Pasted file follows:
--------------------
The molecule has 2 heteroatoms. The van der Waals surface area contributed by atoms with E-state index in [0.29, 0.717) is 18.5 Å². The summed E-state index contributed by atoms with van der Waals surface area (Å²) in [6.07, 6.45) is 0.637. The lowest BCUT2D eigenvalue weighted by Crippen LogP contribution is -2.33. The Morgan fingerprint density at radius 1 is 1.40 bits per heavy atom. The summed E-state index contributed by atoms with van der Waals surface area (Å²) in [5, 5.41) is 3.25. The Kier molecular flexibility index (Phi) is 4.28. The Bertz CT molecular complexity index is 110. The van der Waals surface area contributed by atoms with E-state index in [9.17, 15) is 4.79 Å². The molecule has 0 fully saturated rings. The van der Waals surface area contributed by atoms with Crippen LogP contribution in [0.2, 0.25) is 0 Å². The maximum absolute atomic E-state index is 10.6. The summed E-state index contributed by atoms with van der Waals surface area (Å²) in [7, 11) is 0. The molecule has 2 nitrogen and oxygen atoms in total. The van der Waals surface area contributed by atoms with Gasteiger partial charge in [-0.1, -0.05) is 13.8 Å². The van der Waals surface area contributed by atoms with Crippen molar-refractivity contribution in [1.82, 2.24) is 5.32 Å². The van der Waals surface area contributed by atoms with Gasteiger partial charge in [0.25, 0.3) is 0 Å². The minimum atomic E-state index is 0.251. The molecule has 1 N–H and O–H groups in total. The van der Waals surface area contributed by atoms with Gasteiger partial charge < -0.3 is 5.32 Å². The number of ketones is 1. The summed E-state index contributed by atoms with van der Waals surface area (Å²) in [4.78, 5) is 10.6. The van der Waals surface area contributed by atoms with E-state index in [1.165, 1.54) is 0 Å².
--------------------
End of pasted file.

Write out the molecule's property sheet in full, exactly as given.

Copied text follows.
The molecule has 2 heteroatoms. The van der Waals surface area contributed by atoms with E-state index in [0.29, 0.717) is 18.5 Å². The summed E-state index contributed by atoms with van der Waals surface area (Å²) in [6.07, 6.45) is 0.637. The lowest BCUT2D eigenvalue weighted by Crippen LogP contribution is -2.33. The Morgan fingerprint density at radius 1 is 1.40 bits per heavy atom. The summed E-state index contributed by atoms with van der Waals surface area (Å²) in [5, 5.41) is 3.25. The Kier molecular flexibility index (Phi) is 4.28. The Bertz CT molecular complexity index is 110. The van der Waals surface area contributed by atoms with E-state index in [9.17, 15) is 4.79 Å². The molecule has 0 fully saturated rings. The van der Waals surface area contributed by atoms with Crippen LogP contribution in [0.2, 0.25) is 0 Å². The maximum absolute atomic E-state index is 10.6. The summed E-state index contributed by atoms with van der Waals surface area (Å²) in [7, 11) is 0. The molecule has 2 nitrogen and oxygen atoms in total. The van der Waals surface area contributed by atoms with Gasteiger partial charge in [-0.1, -0.05) is 13.8 Å². The van der Waals surface area contributed by atoms with Crippen molar-refractivity contribution in [1.82, 2.24) is 5.32 Å². The van der Waals surface area contributed by atoms with Gasteiger partial charge in [0.25, 0.3) is 0 Å². The minimum atomic E-state index is 0.251. The molecule has 1 N–H and O–H groups in total. The van der Waals surface area contributed by atoms with Gasteiger partial charge < -0.3 is 5.32 Å². The number of ketones is 1. The summed E-state index contributed by atoms with van der Waals surface area (Å²) in [4.78, 5) is 10.6. The van der Waals surface area contributed by atoms with E-state index in [1.165, 1.54) is 0 Å².